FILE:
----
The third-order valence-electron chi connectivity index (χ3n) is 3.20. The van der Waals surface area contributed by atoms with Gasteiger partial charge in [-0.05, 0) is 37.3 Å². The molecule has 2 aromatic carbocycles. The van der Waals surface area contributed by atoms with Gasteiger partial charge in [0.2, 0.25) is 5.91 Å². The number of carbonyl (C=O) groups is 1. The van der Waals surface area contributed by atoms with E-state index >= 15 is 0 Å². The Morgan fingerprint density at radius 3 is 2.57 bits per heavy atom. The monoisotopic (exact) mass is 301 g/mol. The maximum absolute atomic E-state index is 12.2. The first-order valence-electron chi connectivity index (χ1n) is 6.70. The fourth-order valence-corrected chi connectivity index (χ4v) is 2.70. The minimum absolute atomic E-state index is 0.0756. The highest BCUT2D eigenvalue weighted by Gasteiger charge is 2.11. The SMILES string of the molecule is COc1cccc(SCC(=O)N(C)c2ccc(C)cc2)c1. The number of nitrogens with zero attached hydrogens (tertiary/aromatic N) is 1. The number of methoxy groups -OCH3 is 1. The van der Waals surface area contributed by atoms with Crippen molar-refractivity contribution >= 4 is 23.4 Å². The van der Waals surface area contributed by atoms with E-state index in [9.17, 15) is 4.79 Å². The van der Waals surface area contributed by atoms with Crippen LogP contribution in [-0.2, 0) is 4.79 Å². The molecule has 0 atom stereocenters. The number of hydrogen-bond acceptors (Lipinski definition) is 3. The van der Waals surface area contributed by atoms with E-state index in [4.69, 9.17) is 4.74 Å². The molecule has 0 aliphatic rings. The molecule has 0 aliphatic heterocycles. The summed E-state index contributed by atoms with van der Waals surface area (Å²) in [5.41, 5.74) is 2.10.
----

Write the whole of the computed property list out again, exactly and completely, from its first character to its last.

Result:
The third-order valence-electron chi connectivity index (χ3n) is 3.20. The van der Waals surface area contributed by atoms with Gasteiger partial charge in [-0.05, 0) is 37.3 Å². The molecule has 2 aromatic carbocycles. The van der Waals surface area contributed by atoms with Gasteiger partial charge in [0.2, 0.25) is 5.91 Å². The number of carbonyl (C=O) groups is 1. The van der Waals surface area contributed by atoms with E-state index >= 15 is 0 Å². The Morgan fingerprint density at radius 3 is 2.57 bits per heavy atom. The monoisotopic (exact) mass is 301 g/mol. The maximum absolute atomic E-state index is 12.2. The first-order valence-electron chi connectivity index (χ1n) is 6.70. The fourth-order valence-corrected chi connectivity index (χ4v) is 2.70. The minimum absolute atomic E-state index is 0.0756. The highest BCUT2D eigenvalue weighted by Gasteiger charge is 2.11. The SMILES string of the molecule is COc1cccc(SCC(=O)N(C)c2ccc(C)cc2)c1. The number of nitrogens with zero attached hydrogens (tertiary/aromatic N) is 1. The number of methoxy groups -OCH3 is 1. The van der Waals surface area contributed by atoms with Crippen molar-refractivity contribution >= 4 is 23.4 Å². The van der Waals surface area contributed by atoms with E-state index in [9.17, 15) is 4.79 Å². The van der Waals surface area contributed by atoms with Crippen LogP contribution in [-0.2, 0) is 4.79 Å². The molecule has 0 atom stereocenters. The number of hydrogen-bond acceptors (Lipinski definition) is 3. The van der Waals surface area contributed by atoms with E-state index in [4.69, 9.17) is 4.74 Å². The molecule has 0 aliphatic rings. The molecule has 0 aliphatic heterocycles. The summed E-state index contributed by atoms with van der Waals surface area (Å²) in [5.41, 5.74) is 2.10.